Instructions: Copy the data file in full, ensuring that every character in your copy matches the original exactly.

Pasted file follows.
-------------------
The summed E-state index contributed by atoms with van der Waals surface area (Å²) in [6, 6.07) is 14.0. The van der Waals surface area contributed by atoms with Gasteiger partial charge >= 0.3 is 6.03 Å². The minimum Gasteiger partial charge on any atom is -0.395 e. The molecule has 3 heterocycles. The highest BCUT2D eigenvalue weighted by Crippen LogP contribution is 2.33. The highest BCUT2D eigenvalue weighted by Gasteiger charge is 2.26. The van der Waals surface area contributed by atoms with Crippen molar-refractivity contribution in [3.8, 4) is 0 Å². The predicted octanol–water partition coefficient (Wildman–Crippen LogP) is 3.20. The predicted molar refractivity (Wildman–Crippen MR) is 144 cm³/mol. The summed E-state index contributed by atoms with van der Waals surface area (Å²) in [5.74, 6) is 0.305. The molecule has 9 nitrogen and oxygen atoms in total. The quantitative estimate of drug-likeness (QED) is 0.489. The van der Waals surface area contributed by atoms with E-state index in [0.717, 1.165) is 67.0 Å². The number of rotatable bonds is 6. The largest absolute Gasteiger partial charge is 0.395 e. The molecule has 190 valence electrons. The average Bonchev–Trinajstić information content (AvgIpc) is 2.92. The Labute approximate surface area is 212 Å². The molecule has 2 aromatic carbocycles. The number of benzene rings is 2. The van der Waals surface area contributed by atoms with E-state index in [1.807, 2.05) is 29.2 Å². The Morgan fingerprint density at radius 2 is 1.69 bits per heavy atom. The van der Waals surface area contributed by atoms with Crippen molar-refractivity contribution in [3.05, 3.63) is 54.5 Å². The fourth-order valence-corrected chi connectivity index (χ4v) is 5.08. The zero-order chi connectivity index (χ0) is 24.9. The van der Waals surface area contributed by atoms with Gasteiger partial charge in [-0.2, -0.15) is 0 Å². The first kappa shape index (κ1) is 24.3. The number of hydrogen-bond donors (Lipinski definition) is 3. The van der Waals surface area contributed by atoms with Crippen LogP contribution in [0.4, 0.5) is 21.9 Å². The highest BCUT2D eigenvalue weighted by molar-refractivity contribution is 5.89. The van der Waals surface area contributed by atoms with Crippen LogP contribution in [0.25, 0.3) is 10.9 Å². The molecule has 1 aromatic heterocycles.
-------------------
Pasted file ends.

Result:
The summed E-state index contributed by atoms with van der Waals surface area (Å²) in [6, 6.07) is 14.0. The van der Waals surface area contributed by atoms with Gasteiger partial charge >= 0.3 is 6.03 Å². The minimum Gasteiger partial charge on any atom is -0.395 e. The molecule has 3 heterocycles. The highest BCUT2D eigenvalue weighted by Crippen LogP contribution is 2.33. The highest BCUT2D eigenvalue weighted by Gasteiger charge is 2.26. The van der Waals surface area contributed by atoms with Crippen molar-refractivity contribution in [3.8, 4) is 0 Å². The predicted octanol–water partition coefficient (Wildman–Crippen LogP) is 3.20. The predicted molar refractivity (Wildman–Crippen MR) is 144 cm³/mol. The summed E-state index contributed by atoms with van der Waals surface area (Å²) in [5.74, 6) is 0.305. The molecule has 9 nitrogen and oxygen atoms in total. The quantitative estimate of drug-likeness (QED) is 0.489. The van der Waals surface area contributed by atoms with E-state index in [0.717, 1.165) is 67.0 Å². The number of rotatable bonds is 6. The largest absolute Gasteiger partial charge is 0.395 e. The molecule has 190 valence electrons. The average Bonchev–Trinajstić information content (AvgIpc) is 2.92. The Labute approximate surface area is 212 Å². The molecule has 2 aromatic carbocycles. The number of benzene rings is 2. The van der Waals surface area contributed by atoms with E-state index in [1.807, 2.05) is 29.2 Å². The Morgan fingerprint density at radius 2 is 1.69 bits per heavy atom. The van der Waals surface area contributed by atoms with Crippen molar-refractivity contribution in [3.05, 3.63) is 54.5 Å². The fourth-order valence-corrected chi connectivity index (χ4v) is 5.08. The zero-order chi connectivity index (χ0) is 24.9. The van der Waals surface area contributed by atoms with Gasteiger partial charge in [-0.2, -0.15) is 0 Å². The first kappa shape index (κ1) is 24.3. The number of hydrogen-bond donors (Lipinski definition) is 3. The van der Waals surface area contributed by atoms with Crippen LogP contribution in [0.4, 0.5) is 21.9 Å². The highest BCUT2D eigenvalue weighted by molar-refractivity contribution is 5.89. The van der Waals surface area contributed by atoms with Crippen LogP contribution in [0.25, 0.3) is 10.9 Å². The molecule has 1 aromatic heterocycles.